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Bibliophile reviews Fasting, Feasting by Anita Desai

Year published: 1999
Genre: Literary fiction (if that can be called a genre)
Setting & time: India and the USA; 20th century (semi-timeless)
Some themes: Tradition, family, unhappiness, gender roles

Shortlisted for the Booker Prize in 1999.

Warning: contains what some may consider to be SPOILERS

The Story: The story, such as it is (I will explain later) revolves around an Indian family that is so steeped in tradition that it has tragic consequences for the children, none of whom are happy with their lot. The first half of the book deals with Uma, the eldest girl who is plain and has not been able to get a husband. She lives at home with her parents and is more like an upper servant than one of the family and yearns for a life outside the family home, but she can never realise those dreams because it would be unseemly and disgraceful for the family if she did. In between we see glimpses of family history, the siblings growing up and the younger sister's arranged marriage in which she imagines herself to be happy, a cousin's tragic arranged marriage, and two not so respectable relatives who nevertheless have to be allowed to stay in the house when they so whish because they are family. Both have an effect on Uma and give her a glimpse of life outside the family home.

The second half is about the youngest child, the long wished-for son of the house, who is a disappointment to his parents even if they never say so. He is perhaps the most bound up of them all, because although he has been sent to university in the USA where he should be able to do as he likes without his parents looking over his shoulder, he still feels obliged to follow his father's orders and work like a slave at getting the education his father chose for him. But all Aroun wants is to be left alone. He is staying for the summer with an American family and watches in numb disbelief and concern as the family seem to be disintegrating around him.

Technique and plot: If you are looking for a clear cut story with a beginning, middle and end, this is not a book for you. If you are after good storytelling, beautiful writing and characters that come alive before your eyes and situations that seem so real that you feel you are there, watching them unfold, this is definitely a book for you.

The book is really two novellas. The first, Uma's half, reads like the beginning and middle of a story, but has no end, which to me is an indication that there never will be any relief for Uma. The second, Arun's story, is much more story-like, in that is has plot, a beginning, a middle, a resolution and ending of sorts.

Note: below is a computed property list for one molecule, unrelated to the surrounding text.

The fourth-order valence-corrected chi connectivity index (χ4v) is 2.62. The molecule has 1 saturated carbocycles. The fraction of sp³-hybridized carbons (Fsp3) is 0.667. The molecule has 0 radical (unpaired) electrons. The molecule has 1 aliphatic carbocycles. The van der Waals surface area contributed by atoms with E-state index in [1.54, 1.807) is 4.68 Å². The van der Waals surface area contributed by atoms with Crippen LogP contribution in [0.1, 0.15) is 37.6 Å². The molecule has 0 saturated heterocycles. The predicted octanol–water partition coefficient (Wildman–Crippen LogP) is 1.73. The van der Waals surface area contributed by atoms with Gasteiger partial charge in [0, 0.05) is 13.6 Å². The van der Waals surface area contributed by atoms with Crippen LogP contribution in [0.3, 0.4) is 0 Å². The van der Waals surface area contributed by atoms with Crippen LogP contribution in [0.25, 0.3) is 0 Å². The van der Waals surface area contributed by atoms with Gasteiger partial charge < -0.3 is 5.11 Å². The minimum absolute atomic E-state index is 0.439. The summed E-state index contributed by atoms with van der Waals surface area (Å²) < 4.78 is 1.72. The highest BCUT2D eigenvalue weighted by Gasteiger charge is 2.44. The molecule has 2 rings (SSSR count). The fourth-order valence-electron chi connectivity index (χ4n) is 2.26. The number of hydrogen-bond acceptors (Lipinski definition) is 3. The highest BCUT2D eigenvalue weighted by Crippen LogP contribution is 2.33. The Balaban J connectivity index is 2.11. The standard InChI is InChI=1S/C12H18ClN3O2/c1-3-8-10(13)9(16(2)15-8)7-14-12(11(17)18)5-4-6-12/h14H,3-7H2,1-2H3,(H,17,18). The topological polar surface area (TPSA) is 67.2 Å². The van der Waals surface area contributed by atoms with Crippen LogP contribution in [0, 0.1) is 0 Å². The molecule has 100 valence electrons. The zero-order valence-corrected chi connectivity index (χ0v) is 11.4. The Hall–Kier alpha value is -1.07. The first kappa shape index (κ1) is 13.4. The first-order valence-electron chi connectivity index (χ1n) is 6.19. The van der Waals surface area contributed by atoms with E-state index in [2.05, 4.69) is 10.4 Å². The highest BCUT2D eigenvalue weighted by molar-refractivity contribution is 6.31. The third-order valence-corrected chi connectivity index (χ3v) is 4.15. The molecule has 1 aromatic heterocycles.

The writing is beautiful and flowing and Desai brings to life her characters and their situations so well that a reader with an active imagination and some knowledge of India and Indians can easily visualise the unfolding narrative. In Uma's part of the story you feel her desperation and longing, and in Arun's part you sense the emptiness in him, the pointlessness of his life as he tries his best to live up to the expectations of his father. My biggest disappointment was that there was no resolution, good or bad, for Uma. She seemed doomed to continue leading a life of thankless servitude and devotion to her unloving parents for the rest of her life. The two disreputable relatives do offer some hope for the reader that she may follow their example and break out of her appointed role, but there is no indication that she will.

Rating: A beautiful and tragic true-to-life narrative about people so bound up in tradition that it is slowly smothering them. 4 stars.

Comments

Deepali said…
I too just finished reading Fasting Feasting a couple of weeks ago and totally loved it. Been in urban India all my life, after reading the book I felt such a strong desire to live in a small town, that even I am baffled by the feeling. Of course I am sure I wouldn't enjoy it one bit but the fact that a book can make me feel I should experience another lifestyle isn't something that is common for me.

>>My biggest disappointment was that there was no resolution, good or bad, for Uma. She seemed doomed to continue leading a life of thankless servitude and devotion to her unloving parents for the rest of her life.

Well I think Anita Desai has stuck to reality too much here. Lots of women don't have the option to do what they want here. They have to live their lives according to the whims and fancies of others. I do think Uma's character was a little extreme (seeing as she is not only a big disappointment but have no intelligence, skills, and also is ill) and that most women are slightly better off when it comes to their abilities. The most tragic character in my mind though is Anamika...

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